Group behind FinCERT Phishing attacks in Russia have stolen billions of dollars since August

Russian hackers have stolen ₽1.86 billion RUB ($27.4M USD) from banks in Russia

russian bank  sberbank

A woman leaves a branch of Sberbank in Moscow, August 26, 2015.

Credit: REUTERS/Maxim Shemetov

The group responsible for the Phishing attacks in Russia earlier this week started by targeting banking clients, before looking towards the bigger prize by going after the banks themselves.

Since August of 2015, the group has conducted 13 successful attacks resulting in losses of more than ₽1.86 billion RUB ($27.4M USD).

The group is called Buhtrap. Earlier this morning, Salted Hash examined their most recent attack, where they targeted Russian banks by pretending to be FinCERT – the security arm of the Russian Central Bank.

In a report released on Thursday, Russian security firm Group-IB examines the history Buhtrap and the group's successful run on the banking industry in Russia.

"In many respects, this group’s activity has led to the current situation where attacks against Russian banks causing direct losses in the hundreds of millions of rubles are no longer taken as something unusual," the Group-IB report explains.

Another reason Buhtrap has been so successful is the general lack of awareness concerning targeted attacks against the financial sector, something that FinCERT was created to address.

When it comes to their successes, Buhtrap has plenty to show for their efforts. In August 2015, the group managed to make off with ₽25.6 million RUB ($375,617 USD), followed by a campaign in October 2015 that netted them ₽99 million RUB ($1.4 million USD).

In November 2015, the group conducted two campaigns that resulted in ₽75 million RUB ($1.1 million USD) in losses.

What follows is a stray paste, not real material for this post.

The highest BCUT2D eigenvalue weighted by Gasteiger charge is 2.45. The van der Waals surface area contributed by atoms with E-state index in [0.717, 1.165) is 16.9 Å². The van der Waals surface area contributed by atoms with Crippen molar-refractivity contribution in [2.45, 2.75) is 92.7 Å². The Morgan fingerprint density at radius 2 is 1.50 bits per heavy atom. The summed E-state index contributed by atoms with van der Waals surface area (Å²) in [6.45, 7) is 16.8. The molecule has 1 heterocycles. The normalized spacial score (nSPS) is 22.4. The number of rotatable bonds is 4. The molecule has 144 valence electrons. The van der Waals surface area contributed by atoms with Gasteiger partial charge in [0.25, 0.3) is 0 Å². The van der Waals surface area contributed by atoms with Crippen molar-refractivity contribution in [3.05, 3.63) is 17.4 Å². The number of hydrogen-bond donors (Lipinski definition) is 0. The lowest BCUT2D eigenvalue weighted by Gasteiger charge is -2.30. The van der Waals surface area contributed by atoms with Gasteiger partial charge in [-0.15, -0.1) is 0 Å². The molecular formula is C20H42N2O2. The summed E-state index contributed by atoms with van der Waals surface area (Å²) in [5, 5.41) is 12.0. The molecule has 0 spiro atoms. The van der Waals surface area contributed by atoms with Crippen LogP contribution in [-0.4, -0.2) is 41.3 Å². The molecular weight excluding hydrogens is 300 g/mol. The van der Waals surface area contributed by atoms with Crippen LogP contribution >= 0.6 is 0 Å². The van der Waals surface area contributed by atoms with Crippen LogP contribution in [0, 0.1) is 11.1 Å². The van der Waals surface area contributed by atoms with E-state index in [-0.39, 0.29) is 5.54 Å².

But last December was their biggest score to date. The group conducted five attacks, taking down ₽571 million RUB ($8.3 million USD). They also conducted two successful attacks in January and two more a month later. In all, the group has stolen ₽1.86 billion RUB ($27.4M USD) from banks in Russia.

There's a method to the group's madness too, helping them remain successful in the long run.

The group will register typo domains or domains that are familiar to the victim, and from there they'll rent servers and configure them properly to avoid spam traps or filters.

The malware they use is customized, designed to detect security software and other security tools, while staying focused on detecting files or traces of banking operations. If such operations are detected, the malware will download a legitimate remote access tool (LiteManager) and the group will use that to create fraudulent transfer orders.

In February 2016, a developer for Buhtrap leaked the source code for their malware after he wasn't paid for his work. The source code was complete, but was an earlier revision compared to the code used for the more recent attacks. Still, Group-IB fears that its distribution "may trigger the increase in the number of attacks using this malware conducted by other groups."

The full Group-IB report has extensive information on Buhtrap, indicators of compromise, as well as several examples of their Phishing lures and campaign methods. But the key point is that nothing they're doing is overly sophisticated, it's just coordinated.

"Absolutely all targeted attacks against banks could have been detected and stopped at any stage," the report concludes.

"The key method of intrusion into the bank’s network is sending phishing email with an attachment containing the exploit, document with macros, or executable file in the password protected archive."

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